I drove to the testing location, mentally reviewing and quizzing myself over everything I’d studied. I arrived a few minutes early, so I anxiously waited in the lobby until the room was opened. When they finally opened the door, I walked in, only to find out that the test director had to set up the tables. She told me to come back in about 15 minutes, so I went back to the lobby and found a comfortable seat. I decided to try to prime my brain by squeezing in another practice test before the real deal.

I didn’t do as well on the mini-test as I had hoped, but I wasn’t going to let it get me down. I proceeded to the testing room, signed in and asked God to help me do well on the test.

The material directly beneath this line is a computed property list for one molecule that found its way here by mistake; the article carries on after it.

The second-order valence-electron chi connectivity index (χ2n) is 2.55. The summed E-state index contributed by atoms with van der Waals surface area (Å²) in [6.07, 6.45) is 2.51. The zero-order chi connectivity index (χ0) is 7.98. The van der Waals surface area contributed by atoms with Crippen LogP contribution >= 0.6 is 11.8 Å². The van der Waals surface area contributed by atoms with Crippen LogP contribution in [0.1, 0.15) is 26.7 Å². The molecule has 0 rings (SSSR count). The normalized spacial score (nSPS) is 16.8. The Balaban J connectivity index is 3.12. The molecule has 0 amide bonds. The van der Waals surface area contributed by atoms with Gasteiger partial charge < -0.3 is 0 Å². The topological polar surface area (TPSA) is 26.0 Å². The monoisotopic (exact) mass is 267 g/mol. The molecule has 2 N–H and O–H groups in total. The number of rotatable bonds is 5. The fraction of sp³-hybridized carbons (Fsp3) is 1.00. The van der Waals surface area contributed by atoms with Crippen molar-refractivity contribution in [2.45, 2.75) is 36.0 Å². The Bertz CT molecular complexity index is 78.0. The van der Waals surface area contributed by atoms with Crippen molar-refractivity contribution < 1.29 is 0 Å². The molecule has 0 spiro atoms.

As the proctor handed out the first part of the test, I made sure my pencil lead was sharp and secure (I’d had too many pencil tips break in the past for me to neglect this vital inspection). The proctor read the instructions and told us to begin. The questions on this part of the test were varied and increased in difficulty. I believe it was intended to test the person’s ability to quickly switch gears and still maintain a high level of competence.

The second part of the test was comprised of many short sections, each focusing on one subject area. I can’t tell you exactly what was in each section, but can say that I do feel like the training really helped me learn new ways to approach the questions. As in the first test, the questions within each section increased in difficulty. I felt like there was no logical answer on a few of the questions, but that’s where the abstract and lateral ways of thinking prevail.